By Kathy Jefcoats
Henry County police are treating the death of a man found inside a Stockbridge home Friday afternoon as a homicide but declined to discuss what led them to that preliminary decision.
Henry police Maj. M.L. Brooks said a white male was found dead on the floor inside 121 Belair Trail around 2 p.m. Friday.
"He's not been identified, we've not notified the next of kin," he said. "We're not even sure of his identification."
The possible cause of death has not been released.
Brooks said the resident's employer called the Henry County 911 Center around 12:43 p.m. Friday because he was concerned the man had not shown up for work all week. Officers spent the next hour or so trying to find either him or someone who might know where he was.
"Once we exhausted all attempts to find someone, we entered the house around 2 p.m.," said Brooks. "A man was found dead on the floor."
Declining to discuss any items officers might have found at what is now a crime scene, Brooks said only that the manner of death is being treated as a homicide.
"Obviously, no one else was at home," he said. "We saw enough that suggested he died under suspicious circumstances."
Brooks said preliminary information shows the man was last seen Monday.
The county coroner, police cars and local and state crime scene units in front of the dark brown home seemed oddly out of place in the otherwise quiet neighborhood populated by families with children of all ages.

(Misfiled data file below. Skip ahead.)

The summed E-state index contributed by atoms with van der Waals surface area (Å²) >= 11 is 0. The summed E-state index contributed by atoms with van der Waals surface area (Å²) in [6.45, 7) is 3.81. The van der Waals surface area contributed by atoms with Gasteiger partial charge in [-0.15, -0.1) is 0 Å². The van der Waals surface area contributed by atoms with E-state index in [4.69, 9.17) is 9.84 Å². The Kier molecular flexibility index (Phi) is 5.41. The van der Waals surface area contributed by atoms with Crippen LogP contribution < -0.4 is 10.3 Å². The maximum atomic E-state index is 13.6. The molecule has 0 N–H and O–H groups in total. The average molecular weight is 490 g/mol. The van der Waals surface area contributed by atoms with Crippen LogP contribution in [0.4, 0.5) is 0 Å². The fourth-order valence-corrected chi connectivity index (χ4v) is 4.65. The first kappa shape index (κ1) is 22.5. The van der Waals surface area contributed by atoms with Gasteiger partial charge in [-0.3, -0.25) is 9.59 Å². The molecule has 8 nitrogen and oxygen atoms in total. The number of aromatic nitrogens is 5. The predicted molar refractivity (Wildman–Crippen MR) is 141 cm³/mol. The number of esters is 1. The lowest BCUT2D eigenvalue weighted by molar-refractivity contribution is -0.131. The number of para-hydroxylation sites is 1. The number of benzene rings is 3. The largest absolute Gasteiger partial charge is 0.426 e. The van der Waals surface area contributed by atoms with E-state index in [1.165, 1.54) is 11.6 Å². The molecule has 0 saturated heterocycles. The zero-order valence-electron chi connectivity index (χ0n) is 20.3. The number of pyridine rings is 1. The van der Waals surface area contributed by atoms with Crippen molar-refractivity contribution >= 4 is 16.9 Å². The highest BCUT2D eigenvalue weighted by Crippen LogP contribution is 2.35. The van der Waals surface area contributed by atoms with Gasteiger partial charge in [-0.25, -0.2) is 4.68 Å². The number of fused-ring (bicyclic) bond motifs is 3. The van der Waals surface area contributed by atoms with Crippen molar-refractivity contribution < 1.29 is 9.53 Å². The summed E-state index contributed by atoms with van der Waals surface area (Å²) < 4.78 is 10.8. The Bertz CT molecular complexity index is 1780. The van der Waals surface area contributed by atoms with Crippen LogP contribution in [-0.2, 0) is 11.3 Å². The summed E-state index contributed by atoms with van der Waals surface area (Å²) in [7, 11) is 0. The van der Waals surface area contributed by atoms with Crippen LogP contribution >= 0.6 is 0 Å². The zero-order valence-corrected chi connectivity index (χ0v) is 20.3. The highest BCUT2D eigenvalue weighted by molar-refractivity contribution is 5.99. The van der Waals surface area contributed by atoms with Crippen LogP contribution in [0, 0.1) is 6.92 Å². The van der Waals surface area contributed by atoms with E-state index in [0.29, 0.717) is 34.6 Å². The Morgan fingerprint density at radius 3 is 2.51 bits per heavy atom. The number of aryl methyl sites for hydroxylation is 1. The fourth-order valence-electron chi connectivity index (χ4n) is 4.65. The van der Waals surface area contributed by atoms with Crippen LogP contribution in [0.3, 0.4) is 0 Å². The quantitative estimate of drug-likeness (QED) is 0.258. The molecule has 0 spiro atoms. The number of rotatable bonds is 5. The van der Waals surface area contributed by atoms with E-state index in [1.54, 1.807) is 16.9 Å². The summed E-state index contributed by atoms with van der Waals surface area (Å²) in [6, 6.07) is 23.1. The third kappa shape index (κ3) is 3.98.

Tino Mejia has lived with his family across the street from 121 Belair Trail for three years. He said he knew little about the resident and was surprised to find police there.
"We hardly talked to him," said Mejia, who described the home's occupant as "an older man, in his 60s or 70s, with white hair."
Mejia said the man occasionally had female visitors but he didn't know if anyone lived there with him. He also said he witnessed the police arrest the man once.
"We never heard or saw any signs of violence there," said Mejia.
Brooks said he expected investigators to remain at the home the rest of the day and into the night. It is possible, he said, but not definite, that the dead man could be identified sometime today.
The body was taken to the Georgia Bureau of Investigation Crime Lab for an autopsy to determine the manner and cause of death.